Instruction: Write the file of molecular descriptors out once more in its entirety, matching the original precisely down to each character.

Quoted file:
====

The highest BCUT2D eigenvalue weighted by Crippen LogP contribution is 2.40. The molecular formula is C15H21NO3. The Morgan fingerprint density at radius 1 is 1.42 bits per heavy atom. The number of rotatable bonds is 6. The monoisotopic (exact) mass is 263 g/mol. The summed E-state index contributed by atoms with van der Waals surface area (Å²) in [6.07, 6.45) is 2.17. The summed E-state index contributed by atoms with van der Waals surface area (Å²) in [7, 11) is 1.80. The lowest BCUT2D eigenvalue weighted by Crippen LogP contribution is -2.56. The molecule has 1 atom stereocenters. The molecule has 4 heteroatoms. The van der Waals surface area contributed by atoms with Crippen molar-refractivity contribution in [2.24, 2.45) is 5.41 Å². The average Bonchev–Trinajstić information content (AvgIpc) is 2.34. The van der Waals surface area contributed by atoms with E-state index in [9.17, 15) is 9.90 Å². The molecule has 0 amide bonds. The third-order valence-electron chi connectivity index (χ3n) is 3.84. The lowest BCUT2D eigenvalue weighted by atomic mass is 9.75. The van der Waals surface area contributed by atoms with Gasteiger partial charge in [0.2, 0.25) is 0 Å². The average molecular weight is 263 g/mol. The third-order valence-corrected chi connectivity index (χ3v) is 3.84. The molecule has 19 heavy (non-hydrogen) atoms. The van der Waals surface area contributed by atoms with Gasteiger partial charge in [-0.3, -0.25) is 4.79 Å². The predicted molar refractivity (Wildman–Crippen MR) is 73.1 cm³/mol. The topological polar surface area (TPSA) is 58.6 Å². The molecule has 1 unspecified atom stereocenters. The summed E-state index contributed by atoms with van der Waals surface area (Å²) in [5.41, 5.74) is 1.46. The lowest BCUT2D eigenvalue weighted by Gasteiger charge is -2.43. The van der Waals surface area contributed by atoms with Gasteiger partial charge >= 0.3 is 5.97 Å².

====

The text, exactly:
The highest BCUT2D eigenvalue weighted by Crippen LogP contribution is 2.40. The molecular formula is C15H21NO3. The Morgan fingerprint density at radius 1 is 1.42 bits per heavy atom. The number of rotatable bonds is 6. The monoisotopic (exact) mass is 263 g/mol. The summed E-state index contributed by atoms with van der Waals surface area (Å²) in [6.07, 6.45) is 2.17. The summed E-state index contributed by atoms with van der Waals surface area (Å²) in [7, 11) is 1.80. The lowest BCUT2D eigenvalue weighted by Crippen LogP contribution is -2.56. The molecule has 1 atom stereocenters. The molecule has 4 heteroatoms. The van der Waals surface area contributed by atoms with Crippen molar-refractivity contribution in [2.24, 2.45) is 5.41 Å². The average Bonchev–Trinajstić information content (AvgIpc) is 2.34. The van der Waals surface area contributed by atoms with E-state index in [9.17, 15) is 9.90 Å². The molecule has 0 amide bonds. The third-order valence-electron chi connectivity index (χ3n) is 3.84. The lowest BCUT2D eigenvalue weighted by atomic mass is 9.75. The van der Waals surface area contributed by atoms with Gasteiger partial charge in [0.2, 0.25) is 0 Å². The average molecular weight is 263 g/mol. The third-order valence-corrected chi connectivity index (χ3v) is 3.84. The molecule has 19 heavy (non-hydrogen) atoms. The van der Waals surface area contributed by atoms with Gasteiger partial charge in [-0.3, -0.25) is 4.79 Å². The predicted molar refractivity (Wildman–Crippen MR) is 73.1 cm³/mol. The topological polar surface area (TPSA) is 58.6 Å². The molecule has 1 unspecified atom stereocenters. The summed E-state index contributed by atoms with van der Waals surface area (Å²) in [5.41, 5.74) is 1.46. The lowest BCUT2D eigenvalue weighted by Gasteiger charge is -2.43. The van der Waals surface area contributed by atoms with Gasteiger partial charge >= 0.3 is 5.97 Å².